A new independent study by security experts at Symantec attempted to measure how secure Apple’s iOS and Google’s Android platform are, and also to determine how these mobile platforms stack up against desktop operating systems. Symantec claims that these mobile platforms are much more secure than today’s popular desktop operating systems, though the firm does note that the key variable, as always, is the human element. “Today’s mobile devices are a mixed bag when it comes to security,” said Carey Nachenberg, Symantec Fellow and Chief Architect, in a statement. “While more secure than traditional PCs, these platforms are still vulnerable to many traditional attacks. Moreover, enterprise employees are increasingly using unmanaged, personal devices to access sensitive enterprise resources, and then connecting these devices to 3rd-party services outside of the governance of the enterprise, potentially exposing key assets to attackers.” While Symantec neglects to reach a firm conclusion regarding which mobile OS is the most secure, the firm definitely seems to favor iOS more often than not. It says iOS’ app screening procedure plays a big role in the operating system’s security, and it also says the platform’s architecture makes it better at resisting malware attacks and data integrity attacks. It also says iOS offers better encryption and more secure access control for apps. Symantec’s full press release follows below.
Google’s share of the U.S. smartphone market dipped for the first time since 2009 according to Needham & Co. analyst Charlie Wolf. Needham says Android’s share slid from 52.4% to 49.5% in the first quarter, its first sequential market share loss in any region since the second quarter of 2009. Wolf attributes the dip to the launch of Verizon Wireless’ iPhone 4; Apple’s U.S. market share ballooned more than 12 points to 29.5% in the first quarter. Wolf believes Android’s market share in the U.S. will rebound in the June and September quarters, though it will see a “material decline” in the fourth quarter of 2011 following the launch of Apple’s fifth-generation iPhone. “This is just the beginning of Android’s share loss in the U.S.,” Wolf wrote in a note to investors. “The migration of subscribers to the iPhone on the Verizon network should accelerate this fall when Apple coordinates the launch of iPhone 5 on the GSM and CDMA networks. The iPhone could also launch on the Sprint and T-Mobile networks.” Hit the break for a graphical representation of U.S. smartphone market share from IDC. More →
More than 100 tablets were unveiled at the Consumer Electronics Show this past January, but only a few of them really caught our attention. Among those select few were the ASUS Eee Pad Transformer — a tablet that saw high demand at launch, though it may now be waning — and the ASUS Eee Pad Slider. When the slider was announced back in January, ASUS said it would launch in May and we expected it to cost between $499 and $799. While exact pricing remains a mystery, May has come and gone, and the month was decidedly Slider-less. A launch in some regions may be fast approaching, however, as Amazon’s German website now displays the Eee Pad Slider alongside an option to be emailed once the slate becomes available. ASUS already covered most of the specs when the convertible tablet was announced, though Amazon.de does indicate that it will sport a new 1.2GHz dual-core Tegra 2 processor, known previously as the Tegra 2 3D. More →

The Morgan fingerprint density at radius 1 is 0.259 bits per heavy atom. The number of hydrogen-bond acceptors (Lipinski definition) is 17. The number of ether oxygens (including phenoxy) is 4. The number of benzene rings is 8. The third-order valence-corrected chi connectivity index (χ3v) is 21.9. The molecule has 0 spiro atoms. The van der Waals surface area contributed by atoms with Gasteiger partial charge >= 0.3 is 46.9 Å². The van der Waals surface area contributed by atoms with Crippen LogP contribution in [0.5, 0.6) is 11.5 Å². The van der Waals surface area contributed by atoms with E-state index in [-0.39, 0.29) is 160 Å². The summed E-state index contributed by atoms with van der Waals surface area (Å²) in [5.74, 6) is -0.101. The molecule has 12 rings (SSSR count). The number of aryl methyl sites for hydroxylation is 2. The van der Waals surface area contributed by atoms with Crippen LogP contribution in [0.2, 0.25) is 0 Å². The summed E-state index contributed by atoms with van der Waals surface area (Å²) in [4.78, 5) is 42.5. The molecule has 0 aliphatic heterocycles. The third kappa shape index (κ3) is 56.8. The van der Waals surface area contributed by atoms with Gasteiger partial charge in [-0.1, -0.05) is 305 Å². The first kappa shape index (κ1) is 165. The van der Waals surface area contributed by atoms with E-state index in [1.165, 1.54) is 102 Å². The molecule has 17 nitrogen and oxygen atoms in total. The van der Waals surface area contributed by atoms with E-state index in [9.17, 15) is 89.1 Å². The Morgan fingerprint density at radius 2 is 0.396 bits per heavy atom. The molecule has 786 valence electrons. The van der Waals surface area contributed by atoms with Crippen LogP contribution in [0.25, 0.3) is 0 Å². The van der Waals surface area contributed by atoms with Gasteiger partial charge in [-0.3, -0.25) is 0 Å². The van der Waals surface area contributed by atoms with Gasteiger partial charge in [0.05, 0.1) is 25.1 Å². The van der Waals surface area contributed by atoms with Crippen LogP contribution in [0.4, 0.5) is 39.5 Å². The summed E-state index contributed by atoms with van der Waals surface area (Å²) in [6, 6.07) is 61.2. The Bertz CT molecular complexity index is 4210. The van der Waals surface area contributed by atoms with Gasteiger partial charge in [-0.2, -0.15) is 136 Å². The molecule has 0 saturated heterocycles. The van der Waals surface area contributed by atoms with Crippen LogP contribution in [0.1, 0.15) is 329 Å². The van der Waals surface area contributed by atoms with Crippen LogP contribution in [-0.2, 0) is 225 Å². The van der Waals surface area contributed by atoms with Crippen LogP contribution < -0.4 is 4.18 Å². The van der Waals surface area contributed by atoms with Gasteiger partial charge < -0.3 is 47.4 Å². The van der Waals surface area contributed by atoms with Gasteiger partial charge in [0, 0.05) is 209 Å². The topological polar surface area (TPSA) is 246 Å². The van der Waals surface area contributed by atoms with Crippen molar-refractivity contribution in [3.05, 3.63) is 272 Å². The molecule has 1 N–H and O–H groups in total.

Verizon Wireless on Thursday announced that it will carry a 4G LTE version of Samsung’s Galaxy Tab 10.1 Android Honeycomb tablet. The device — currently the thinnest tablet on the market — will be available in two capacities, 16GB and 32GB, and will launch in two color schemes: “metallica gray” and “glossy white.” Save for its 4G LTE radio and updated operating system, the tablet is nearly identical to the special edition that we reviewed earlier this month: it offers a 1GHz dual-core NVIDIA Tegra 2 processor, a 1280 x 800 resolution display, a 2-megapixel front-facing camera for video chats, and a 3-megapixel rear camera. Pre-orders begin on June 8th, and you can pick up the 16GB version for $529.99 or the 32GB model for $629.99 with a new two-year contract. Verizon Wireless also said that it will offer a range of accessories for the Galaxy Tab 10.1, including a full keyboard. Hit the jump for the full press release. More →
During the Computex trade show in Taipei on Monday, ViewSonic officially took the wraps off of its ViewPad 7x Android tablet. We had heard mumblings of the device earlier this month, but now we know all of the ins and outs of the tablet: it runs Android 3.0.1 Honeycomb, is powered by a dual-core NVIDIA Tegra 2 processor, has HSPA+ connectivity, an HDMI-out port, rear and front facing cameras, and a 7-inch LED display with a 1024 x 600 resolution. We hope ViewSonic has plans to update the 7x to Google’s newer Android 3.1 operating system once it launches, but it’s not clear if that’s in the works right now. ViewSonic has not yet announced details on pricing or revealed a launch date, either. Hit the jump for the full release. More →
HTC’s a company that normally is first in the industry. Not so with the HTC Flyer. It’s HTC’s first Android tablet, but plenty of others, including Asus, LG, Motorola, Samsung, beat it to the market. The HTC Flyer just landed exclusively in Best Buy stores on May 22nd for $499. Sure, it’s packed with HTC’s Sense UI, a 1.5GHz processor, and can be purchased with a stylus accessory that allows you to use the Flyer as a notebook, but can it hold its own against more powerful Android Honeycomb tablets? I spent the last few days with HTC’s 7-inch tablet, and the full review is after the break.
Samsung’s Galaxy Tab 10.1 tablet, originally announced with Android 3.0 (Honeycomb) on board, will now ship with the updated Android 3.1 operating system. Samsung has updated its Galaxy Tab 10.1 product page to reflect the update, and a representative for Samsung Mobile confirmed in a comment on the firm’s official Facebook page that “the original had 3.0 but now it will [ship] with Android 3.1.” The new operating system should include support for Google’s Android movie rental service, Adobe Flash Player 10.2 support, USB-connected peripherals, resizable home screen widgets, and more. More →